Virtualization Technology News and Information
Report: Growth Ahead for Desktop Virtualization Technology Industry

Quoting TMCnet

With all the benefits that telecommuting provides—both for employers and employees—it is hardly surprising that enabling technologies in the form of desktop virtualization solutions are becoming both more robust and more widely adopted. Such solutions not only make telecommuting possible, but have created a whole new institution: the virtual call center.
A virtual call center is a system in which agents place or take calls from home, rather than working out of a centralized office. Virtual call centers can, when deployed intelligently, make call centers more flexible and efficient. Virtual call centers are made possible by desktop virtualization solutions that give agents secure access, remotely, to all the functions of the corporate system.
This example of how desktop virtualization technology can be applied in a specific industry is just one of many. In a recent report, analyst firm The 451 Group examined the growing popularity of desktop virtualization technology at enterprises across all industries. The firm predicted, in fact, that desktop and application virtualization will be the next big thing to permeate the enterprise IT market.
The 451 Group said that the next wave of virtualization enhancements will be even better equipped to help enterprise IT administrators overcome the challenges they face in managing desktops and the distribution of applications. All too often, such administrators find themselves running applications on incompatible operating systems, fighting to ensure efficient and secure execution of desktop apps, and managing ‘desktop sprawl.’
All of these problems, The 451 Group said in its report, can be solved by adding another layer of ‘indirection’ using virtualization software.
“By allowing partitioning, emulation and aggregation at every layer of the software stack, virtualization is transforming enterprise IT from the datacenter server farm to the desktop PC, thin client or remote laptop at the enterprise edge,” explained Rachel Chalmers, analyst at The 451 Group, in a statement.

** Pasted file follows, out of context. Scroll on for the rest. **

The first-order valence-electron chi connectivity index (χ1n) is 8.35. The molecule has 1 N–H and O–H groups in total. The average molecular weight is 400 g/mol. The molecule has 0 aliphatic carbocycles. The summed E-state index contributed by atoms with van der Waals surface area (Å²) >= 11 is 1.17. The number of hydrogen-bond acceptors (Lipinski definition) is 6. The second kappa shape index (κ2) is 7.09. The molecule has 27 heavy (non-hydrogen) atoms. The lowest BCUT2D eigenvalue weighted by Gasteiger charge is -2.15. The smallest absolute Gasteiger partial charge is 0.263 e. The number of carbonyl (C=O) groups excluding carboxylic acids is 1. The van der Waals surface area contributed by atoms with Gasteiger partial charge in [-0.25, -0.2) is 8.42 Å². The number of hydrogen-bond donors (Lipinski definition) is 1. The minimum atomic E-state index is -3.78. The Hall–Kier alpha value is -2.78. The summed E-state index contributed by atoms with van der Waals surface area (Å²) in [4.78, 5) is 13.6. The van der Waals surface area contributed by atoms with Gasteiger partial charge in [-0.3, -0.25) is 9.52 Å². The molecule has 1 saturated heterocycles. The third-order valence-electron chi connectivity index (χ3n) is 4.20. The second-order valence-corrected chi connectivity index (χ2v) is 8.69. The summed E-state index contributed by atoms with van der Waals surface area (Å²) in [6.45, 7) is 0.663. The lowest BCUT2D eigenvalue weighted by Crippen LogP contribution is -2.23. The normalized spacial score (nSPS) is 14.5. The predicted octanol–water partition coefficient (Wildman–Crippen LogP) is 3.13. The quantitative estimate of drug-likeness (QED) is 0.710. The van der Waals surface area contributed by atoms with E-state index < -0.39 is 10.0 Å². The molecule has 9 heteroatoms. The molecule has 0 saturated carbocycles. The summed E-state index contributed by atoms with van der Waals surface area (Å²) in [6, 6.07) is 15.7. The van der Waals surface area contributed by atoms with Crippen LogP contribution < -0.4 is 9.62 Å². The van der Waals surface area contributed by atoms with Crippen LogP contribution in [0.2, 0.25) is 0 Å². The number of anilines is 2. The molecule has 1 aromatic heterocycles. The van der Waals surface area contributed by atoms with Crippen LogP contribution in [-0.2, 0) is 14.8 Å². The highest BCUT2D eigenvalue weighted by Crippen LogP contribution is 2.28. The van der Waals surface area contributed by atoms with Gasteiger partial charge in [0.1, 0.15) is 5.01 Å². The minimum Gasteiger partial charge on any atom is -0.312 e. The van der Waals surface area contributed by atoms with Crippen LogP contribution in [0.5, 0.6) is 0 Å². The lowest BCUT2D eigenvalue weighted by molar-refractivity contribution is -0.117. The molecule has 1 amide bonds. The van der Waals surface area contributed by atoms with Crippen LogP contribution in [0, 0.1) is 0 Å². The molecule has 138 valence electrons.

Chalmers went on to identify a problem, though: approaches to desktop and application virtualization differ even though many are complementary; this has created a great deal of confusion in the market regarding which companies/technologies are directly competing and which are adding value to one-another’s solutions.
“With a judicious strategy, however, a typical savvy customer should be able to glean substantial cost savings by deploying the software discussed in this report,” Chalmers said.
Of course, to develop such a judicious strategy, one must have some understanding of the different types of desktop and application virtualization technologies. The 451 Group identified the following types:
  • Application isolation
  • Application streaming
  • Desktop virtualization
  • Virtual appliances
  • Workspace virtualization (client-hosted)
  • Workspace virtualization (server-hosted)
With so many different types of technologies out there, and the growing popularity of virtualization solutions, it makes sense that the market should be in a growth and readjustment phase—and this is indeed the case. The 451 Group reported that, during the 24 months period leading up to June, 2007, this relatively new market saw $1.5 billion in mergers and acquisitions activity. The firm predicted more of the same.
“A validated emerging market is a venture capitalist's honey pot,” Chalmers said. “The 20 privately held companies profiled in this report have collectively raised at least $200m in venture capital. Investors are pressing into this new market as part of their own urgent need for big wins and high returns.”
To learn more about how virtualization technology is being used by the call center industry, please visit the Virtual Call Center channel on, sponsored by Sentillion vBusiness.
Read the original, here.
Published Tuesday, July 10, 2007 6:04 PM by David Marshall
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